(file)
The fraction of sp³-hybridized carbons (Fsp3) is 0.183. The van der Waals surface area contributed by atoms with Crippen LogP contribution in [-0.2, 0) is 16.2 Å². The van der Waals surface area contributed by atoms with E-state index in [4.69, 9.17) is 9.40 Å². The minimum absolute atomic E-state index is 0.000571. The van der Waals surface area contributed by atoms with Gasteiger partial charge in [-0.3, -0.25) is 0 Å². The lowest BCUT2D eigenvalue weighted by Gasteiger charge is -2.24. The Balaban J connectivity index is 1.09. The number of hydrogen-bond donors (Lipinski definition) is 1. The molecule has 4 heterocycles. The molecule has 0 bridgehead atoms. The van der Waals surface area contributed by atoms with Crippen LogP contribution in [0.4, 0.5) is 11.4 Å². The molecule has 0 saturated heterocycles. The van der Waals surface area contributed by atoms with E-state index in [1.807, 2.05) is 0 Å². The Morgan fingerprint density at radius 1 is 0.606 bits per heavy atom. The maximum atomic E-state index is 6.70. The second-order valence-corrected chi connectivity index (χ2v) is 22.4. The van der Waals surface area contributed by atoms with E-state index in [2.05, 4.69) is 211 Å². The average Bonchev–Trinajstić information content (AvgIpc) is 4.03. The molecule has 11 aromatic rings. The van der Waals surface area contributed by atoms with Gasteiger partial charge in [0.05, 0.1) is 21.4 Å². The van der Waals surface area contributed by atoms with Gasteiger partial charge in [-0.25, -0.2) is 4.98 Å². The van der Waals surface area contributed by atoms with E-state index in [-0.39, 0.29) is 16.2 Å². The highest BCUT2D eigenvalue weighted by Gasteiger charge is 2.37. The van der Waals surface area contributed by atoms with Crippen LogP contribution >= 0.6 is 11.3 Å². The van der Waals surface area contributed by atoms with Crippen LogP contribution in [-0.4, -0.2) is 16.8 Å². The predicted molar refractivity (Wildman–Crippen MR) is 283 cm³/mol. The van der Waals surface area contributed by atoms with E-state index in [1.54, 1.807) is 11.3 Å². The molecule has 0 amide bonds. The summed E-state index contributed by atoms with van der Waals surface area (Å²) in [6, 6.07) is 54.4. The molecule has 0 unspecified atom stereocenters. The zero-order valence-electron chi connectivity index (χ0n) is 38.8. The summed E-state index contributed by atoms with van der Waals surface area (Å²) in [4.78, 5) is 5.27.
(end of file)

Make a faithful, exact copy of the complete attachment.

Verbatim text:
The fraction of sp³-hybridized carbons (Fsp3) is 0.183. The van der Waals surface area contributed by atoms with Crippen LogP contribution in [-0.2, 0) is 16.2 Å². The van der Waals surface area contributed by atoms with E-state index in [4.69, 9.17) is 9.40 Å². The minimum absolute atomic E-state index is 0.000571. The van der Waals surface area contributed by atoms with Gasteiger partial charge in [-0.3, -0.25) is 0 Å². The lowest BCUT2D eigenvalue weighted by Gasteiger charge is -2.24. The Balaban J connectivity index is 1.09. The number of hydrogen-bond donors (Lipinski definition) is 1. The molecule has 4 heterocycles. The molecule has 0 bridgehead atoms. The van der Waals surface area contributed by atoms with Crippen LogP contribution in [0.4, 0.5) is 11.4 Å². The molecule has 0 saturated heterocycles. The van der Waals surface area contributed by atoms with E-state index in [1.807, 2.05) is 0 Å². The Morgan fingerprint density at radius 1 is 0.606 bits per heavy atom. The maximum atomic E-state index is 6.70. The second-order valence-corrected chi connectivity index (χ2v) is 22.4. The van der Waals surface area contributed by atoms with E-state index in [2.05, 4.69) is 211 Å². The average Bonchev–Trinajstić information content (AvgIpc) is 4.03. The molecule has 11 aromatic rings. The van der Waals surface area contributed by atoms with Gasteiger partial charge in [0.05, 0.1) is 21.4 Å². The van der Waals surface area contributed by atoms with Gasteiger partial charge in [-0.25, -0.2) is 4.98 Å². The van der Waals surface area contributed by atoms with E-state index in [-0.39, 0.29) is 16.2 Å². The highest BCUT2D eigenvalue weighted by Gasteiger charge is 2.37. The van der Waals surface area contributed by atoms with Crippen LogP contribution >= 0.6 is 11.3 Å². The van der Waals surface area contributed by atoms with Crippen LogP contribution in [-0.4, -0.2) is 16.8 Å². The predicted molar refractivity (Wildman–Crippen MR) is 283 cm³/mol. The van der Waals surface area contributed by atoms with E-state index in [1.54, 1.807) is 11.3 Å². The molecule has 0 amide bonds. The summed E-state index contributed by atoms with van der Waals surface area (Å²) in [6, 6.07) is 54.4. The molecule has 0 unspecified atom stereocenters. The zero-order valence-electron chi connectivity index (χ0n) is 38.8. The summed E-state index contributed by atoms with van der Waals surface area (Å²) in [4.78, 5) is 5.27.